Why My Son Refuses to Say, ‘Goodnight’
Every night since our son found the ability to speak to us, he’s refused to let us leave his room with “Goodnight, see you tomorrow.” He swiftly shouts back in his small, sweet voice, “No goodnight, not tomorrow.” Though to most it would seem like a defiant move — one to reject the idea of going to sleep — that was not his reason. Not one bit. Not at all.
He simply needed the reassurance that closing his eyes meant nothing in his world would change.
I used to need that reassurance as well. For years, our world was rocky. Our daughter and son’s health were in a near constant battle to stay stable, keeping us in a revolving door of inpatient stays at the hospital. As the children continued to decline, so did my ability to stay faithful that they would stay with us long enough to see a cure for mitochondrial disease. Things have become a little calmer around here, but I’d be lying if I said there were not days where that deep-rooted fear climbed to the surface of my mind.
There were days he would wake up and find me gone. I hated that for him. So many unexpected admissions for his sister, late night ambulance rides, middle-of-the-night kisses goodbye, with no way to explain to a small, nonverbal child that Mommy was coming back as soon as she could, wishing with all her heart that she could somehow be in two places at once. It was traumatizing for us both, the near constant separation that went on for well over a year. We all tried our best during those arduous times, but sometimes our best just wasn’t good enough no matter how hard we tried. Only God knows how we came through on the other side.
Not a day goes by where I don’t count my blessings for that fact.
I crawled into his bed. He lay on his side, fidgeting with his flashlight, placing his small hand in front of the light watching to see where it would fall, then glaring with fascination as it illuminated his hand when he interrupted the beam. I straightened out his covers and placed my head on his pillow. He rolled over, turning off his flashlight, looking through me with his glassy, grey eyes.
“Are you sleepy yet?” I asked, running my hands through his moppy sand-colored curls.
He smirked slightly, curving only one side of his mouth, shrinking his eyes so only his pupils were showing. His thick eyelashes were like blinds covering the small opening of his eye. “No, I not sleepy.”
“I think you are.” I stroked his baby-soft cheek, his skin like satin.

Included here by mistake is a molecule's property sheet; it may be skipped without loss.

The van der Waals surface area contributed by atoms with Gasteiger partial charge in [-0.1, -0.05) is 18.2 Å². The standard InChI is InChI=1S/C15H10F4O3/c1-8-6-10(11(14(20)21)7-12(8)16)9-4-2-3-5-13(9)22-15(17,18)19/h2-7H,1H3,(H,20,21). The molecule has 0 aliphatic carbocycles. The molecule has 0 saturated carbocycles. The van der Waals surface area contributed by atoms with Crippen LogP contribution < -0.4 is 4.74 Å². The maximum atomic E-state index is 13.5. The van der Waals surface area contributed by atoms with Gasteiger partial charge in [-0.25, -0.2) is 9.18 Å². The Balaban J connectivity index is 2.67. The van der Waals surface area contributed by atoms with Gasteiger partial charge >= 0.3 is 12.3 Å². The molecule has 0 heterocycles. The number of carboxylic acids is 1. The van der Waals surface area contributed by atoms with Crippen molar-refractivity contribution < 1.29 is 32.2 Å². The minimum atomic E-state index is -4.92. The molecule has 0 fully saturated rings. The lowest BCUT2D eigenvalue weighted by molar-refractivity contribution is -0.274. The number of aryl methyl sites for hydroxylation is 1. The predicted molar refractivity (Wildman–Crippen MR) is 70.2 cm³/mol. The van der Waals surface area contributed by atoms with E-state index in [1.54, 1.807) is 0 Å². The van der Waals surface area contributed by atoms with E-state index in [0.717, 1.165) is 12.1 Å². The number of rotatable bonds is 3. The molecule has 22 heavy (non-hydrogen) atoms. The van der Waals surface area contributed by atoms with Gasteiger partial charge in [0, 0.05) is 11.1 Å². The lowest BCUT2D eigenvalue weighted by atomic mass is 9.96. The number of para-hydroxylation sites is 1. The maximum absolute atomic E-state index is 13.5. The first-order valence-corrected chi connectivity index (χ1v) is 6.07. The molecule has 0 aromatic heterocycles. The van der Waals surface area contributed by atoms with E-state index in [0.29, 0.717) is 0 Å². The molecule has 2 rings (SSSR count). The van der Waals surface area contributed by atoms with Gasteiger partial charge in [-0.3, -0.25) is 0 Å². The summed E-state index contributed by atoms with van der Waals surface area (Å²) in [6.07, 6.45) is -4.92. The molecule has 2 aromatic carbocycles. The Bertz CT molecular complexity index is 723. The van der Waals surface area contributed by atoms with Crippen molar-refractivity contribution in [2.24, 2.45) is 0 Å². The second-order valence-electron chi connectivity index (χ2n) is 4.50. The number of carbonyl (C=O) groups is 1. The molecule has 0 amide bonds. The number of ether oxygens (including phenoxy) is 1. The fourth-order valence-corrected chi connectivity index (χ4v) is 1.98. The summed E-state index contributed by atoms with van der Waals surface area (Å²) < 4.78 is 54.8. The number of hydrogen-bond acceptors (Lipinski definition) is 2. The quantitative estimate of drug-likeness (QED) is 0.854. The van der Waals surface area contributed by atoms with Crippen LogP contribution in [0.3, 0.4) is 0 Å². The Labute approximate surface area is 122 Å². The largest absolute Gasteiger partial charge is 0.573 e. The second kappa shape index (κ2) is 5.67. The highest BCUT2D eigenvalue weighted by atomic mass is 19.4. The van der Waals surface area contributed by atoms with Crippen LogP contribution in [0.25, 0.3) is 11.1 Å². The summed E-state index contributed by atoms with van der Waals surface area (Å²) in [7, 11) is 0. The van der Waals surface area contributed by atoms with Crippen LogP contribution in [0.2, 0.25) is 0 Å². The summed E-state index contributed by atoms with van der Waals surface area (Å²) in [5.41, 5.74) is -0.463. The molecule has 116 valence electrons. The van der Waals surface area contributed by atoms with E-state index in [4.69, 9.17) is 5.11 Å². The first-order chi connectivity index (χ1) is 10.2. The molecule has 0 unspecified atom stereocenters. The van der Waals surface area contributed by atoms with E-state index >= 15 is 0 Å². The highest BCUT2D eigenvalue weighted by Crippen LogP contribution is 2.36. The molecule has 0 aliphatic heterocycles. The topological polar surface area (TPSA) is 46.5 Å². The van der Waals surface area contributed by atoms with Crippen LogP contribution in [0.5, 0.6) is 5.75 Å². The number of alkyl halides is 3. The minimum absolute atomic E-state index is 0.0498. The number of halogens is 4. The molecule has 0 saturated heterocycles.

He rolled over, facing his top bunk, clicking his flashlight on and off, the light creating a perfect circle on the dull wood surface above. “Mommy, where does the moon go when the sun comes up?”
I laid still for a moment, unsure of what to think. I was surprised by his sudden ability to formulate a question and the advanced thought process it must have taken — things he’d struggled with since he’d learned to speak. How long had he been thinking of this?
“Mommy?” He rolled back over, pressing his small button nose to mine, so close I could smell his sweet baby breath.
“Well,” I paused for a moment to think, “it’s still there, I guess, you just can’t really see it when the sun comes up.”
He sat up quickly, pulling the covers off both of us, grappling for his flashlight, again shining it on the wall and then covering it with his hand, staring at it intently. “When the sun comes up the moon goes away? When the moon comes back the sun goes away?”
“Yes, but they don’t really go away, buddy. They are always there even when you can’t see them. Sometimes, when the sun is up, and you look really hard, you can still see the moon.” I sat up next to him gently taking the flashlight. I placed my hand on top of his, letting the light shine through both of our fingers. He looked up and smiled, seeming to understand.
I finished tucking him in and started for his door. “Goodnight, sweet guy, Mommy will see you tomorrow.”
“No, no tomorrow, no goodnight.” He shot up and pouted.
“Mommy already tucked you in, little man, it’s time for me to go.” I turned around to leave.
“Say, I will see you when the moon goes down and the sun comes up, say that.” He was near tears, his chest rising and falling quickly, his face turning blotchy and red.
It was then that it hit me. He needed to know that just like the moon, I wouldn’t really go away, and just like the sun, I would always come back. I walked back in and sat on the edge of his bed, placing my hand on his back. He laid down, his mouth still in a downward curl, his eyes turned towards his pillow. “I will see you when the moon goes down and the sun comes up.”
He closed his eyes, smiling and gently drifted off to sleep.
This post originally appeared on Learning to Let Go: A Different Dream for Us.